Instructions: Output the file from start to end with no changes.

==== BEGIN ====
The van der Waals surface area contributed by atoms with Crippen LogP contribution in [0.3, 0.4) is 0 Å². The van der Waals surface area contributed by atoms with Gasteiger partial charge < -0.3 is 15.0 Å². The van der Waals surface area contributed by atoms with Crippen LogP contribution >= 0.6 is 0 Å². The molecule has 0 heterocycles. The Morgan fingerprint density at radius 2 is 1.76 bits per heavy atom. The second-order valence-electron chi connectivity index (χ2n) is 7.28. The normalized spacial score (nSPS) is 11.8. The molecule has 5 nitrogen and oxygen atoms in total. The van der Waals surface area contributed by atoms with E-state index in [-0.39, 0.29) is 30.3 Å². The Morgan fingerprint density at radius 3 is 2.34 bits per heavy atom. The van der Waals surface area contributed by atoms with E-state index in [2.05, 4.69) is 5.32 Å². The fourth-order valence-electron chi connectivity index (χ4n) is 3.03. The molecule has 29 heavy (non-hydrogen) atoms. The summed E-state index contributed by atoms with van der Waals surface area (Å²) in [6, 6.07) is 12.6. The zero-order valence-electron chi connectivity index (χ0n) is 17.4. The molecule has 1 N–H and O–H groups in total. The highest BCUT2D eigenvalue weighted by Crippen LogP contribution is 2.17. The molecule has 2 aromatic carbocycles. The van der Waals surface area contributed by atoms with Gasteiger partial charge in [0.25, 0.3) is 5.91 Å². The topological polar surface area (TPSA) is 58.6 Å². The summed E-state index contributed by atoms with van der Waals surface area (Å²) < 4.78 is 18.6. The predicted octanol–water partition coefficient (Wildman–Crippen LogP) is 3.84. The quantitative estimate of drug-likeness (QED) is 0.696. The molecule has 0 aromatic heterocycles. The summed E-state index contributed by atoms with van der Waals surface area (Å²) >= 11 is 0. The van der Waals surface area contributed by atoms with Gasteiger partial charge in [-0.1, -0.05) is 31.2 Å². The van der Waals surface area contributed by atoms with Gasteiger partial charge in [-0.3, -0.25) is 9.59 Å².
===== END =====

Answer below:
The van der Waals surface area contributed by atoms with Crippen LogP contribution in [0.3, 0.4) is 0 Å². The van der Waals surface area contributed by atoms with Gasteiger partial charge < -0.3 is 15.0 Å². The van der Waals surface area contributed by atoms with Crippen LogP contribution >= 0.6 is 0 Å². The molecule has 0 heterocycles. The Morgan fingerprint density at radius 2 is 1.76 bits per heavy atom. The second-order valence-electron chi connectivity index (χ2n) is 7.28. The normalized spacial score (nSPS) is 11.8. The molecule has 5 nitrogen and oxygen atoms in total. The van der Waals surface area contributed by atoms with E-state index in [-0.39, 0.29) is 30.3 Å². The Morgan fingerprint density at radius 3 is 2.34 bits per heavy atom. The van der Waals surface area contributed by atoms with E-state index in [2.05, 4.69) is 5.32 Å². The fourth-order valence-electron chi connectivity index (χ4n) is 3.03. The molecule has 29 heavy (non-hydrogen) atoms. The summed E-state index contributed by atoms with van der Waals surface area (Å²) in [6, 6.07) is 12.6. The zero-order valence-electron chi connectivity index (χ0n) is 17.4. The molecule has 1 N–H and O–H groups in total. The highest BCUT2D eigenvalue weighted by Crippen LogP contribution is 2.17. The molecule has 2 aromatic carbocycles. The van der Waals surface area contributed by atoms with Gasteiger partial charge in [0.25, 0.3) is 5.91 Å². The topological polar surface area (TPSA) is 58.6 Å². The summed E-state index contributed by atoms with van der Waals surface area (Å²) < 4.78 is 18.6. The predicted octanol–water partition coefficient (Wildman–Crippen LogP) is 3.84. The quantitative estimate of drug-likeness (QED) is 0.696. The molecule has 0 aromatic heterocycles. The summed E-state index contributed by atoms with van der Waals surface area (Å²) >= 11 is 0. The van der Waals surface area contributed by atoms with Gasteiger partial charge in [-0.1, -0.05) is 31.2 Å². The van der Waals surface area contributed by atoms with Gasteiger partial charge in [-0.3, -0.25) is 9.59 Å².